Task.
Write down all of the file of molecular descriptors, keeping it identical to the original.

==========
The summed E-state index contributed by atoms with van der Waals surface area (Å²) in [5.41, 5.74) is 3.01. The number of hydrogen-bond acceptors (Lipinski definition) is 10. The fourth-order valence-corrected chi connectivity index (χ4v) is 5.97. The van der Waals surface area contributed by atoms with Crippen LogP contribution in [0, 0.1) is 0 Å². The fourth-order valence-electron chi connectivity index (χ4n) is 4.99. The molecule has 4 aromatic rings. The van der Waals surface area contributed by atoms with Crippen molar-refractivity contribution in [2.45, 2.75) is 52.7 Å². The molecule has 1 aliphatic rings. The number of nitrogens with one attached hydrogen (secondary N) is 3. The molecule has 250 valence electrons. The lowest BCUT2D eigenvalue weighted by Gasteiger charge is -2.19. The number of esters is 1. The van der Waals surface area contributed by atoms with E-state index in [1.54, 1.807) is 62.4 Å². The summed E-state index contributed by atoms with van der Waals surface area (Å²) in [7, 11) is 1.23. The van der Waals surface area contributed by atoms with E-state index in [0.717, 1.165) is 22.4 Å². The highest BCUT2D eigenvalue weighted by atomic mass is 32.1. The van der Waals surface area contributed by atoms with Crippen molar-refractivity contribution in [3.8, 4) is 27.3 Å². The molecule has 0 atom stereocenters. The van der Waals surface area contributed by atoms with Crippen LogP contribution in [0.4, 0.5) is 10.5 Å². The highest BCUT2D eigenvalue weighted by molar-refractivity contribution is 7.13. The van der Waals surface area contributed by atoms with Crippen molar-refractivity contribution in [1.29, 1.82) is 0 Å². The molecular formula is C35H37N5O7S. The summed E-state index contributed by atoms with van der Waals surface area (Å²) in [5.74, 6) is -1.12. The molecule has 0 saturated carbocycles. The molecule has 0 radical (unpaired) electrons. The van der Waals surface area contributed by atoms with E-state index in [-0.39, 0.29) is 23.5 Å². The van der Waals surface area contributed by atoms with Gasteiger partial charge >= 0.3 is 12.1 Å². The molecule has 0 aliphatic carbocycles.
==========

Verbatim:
The summed E-state index contributed by atoms with van der Waals surface area (Å²) in [5.41, 5.74) is 3.01. The number of hydrogen-bond acceptors (Lipinski definition) is 10. The fourth-order valence-corrected chi connectivity index (χ4v) is 5.97. The van der Waals surface area contributed by atoms with Crippen LogP contribution in [0, 0.1) is 0 Å². The fourth-order valence-electron chi connectivity index (χ4n) is 4.99. The molecule has 4 aromatic rings. The van der Waals surface area contributed by atoms with Crippen molar-refractivity contribution in [2.45, 2.75) is 52.7 Å². The molecule has 1 aliphatic rings. The number of nitrogens with one attached hydrogen (secondary N) is 3. The molecule has 250 valence electrons. The lowest BCUT2D eigenvalue weighted by Gasteiger charge is -2.19. The number of esters is 1. The van der Waals surface area contributed by atoms with E-state index in [1.54, 1.807) is 62.4 Å². The summed E-state index contributed by atoms with van der Waals surface area (Å²) in [7, 11) is 1.23. The van der Waals surface area contributed by atoms with E-state index in [0.717, 1.165) is 22.4 Å². The highest BCUT2D eigenvalue weighted by atomic mass is 32.1. The van der Waals surface area contributed by atoms with Crippen molar-refractivity contribution in [3.8, 4) is 27.3 Å². The molecule has 0 atom stereocenters. The van der Waals surface area contributed by atoms with Crippen LogP contribution in [0.4, 0.5) is 10.5 Å². The highest BCUT2D eigenvalue weighted by molar-refractivity contribution is 7.13. The van der Waals surface area contributed by atoms with Crippen molar-refractivity contribution in [1.29, 1.82) is 0 Å². The molecular formula is C35H37N5O7S. The summed E-state index contributed by atoms with van der Waals surface area (Å²) in [5.74, 6) is -1.12. The molecule has 0 saturated carbocycles. The molecule has 0 radical (unpaired) electrons. The van der Waals surface area contributed by atoms with E-state index in [-0.39, 0.29) is 23.5 Å². The van der Waals surface area contributed by atoms with Gasteiger partial charge >= 0.3 is 12.1 Å². The molecule has 0 aliphatic carbocycles.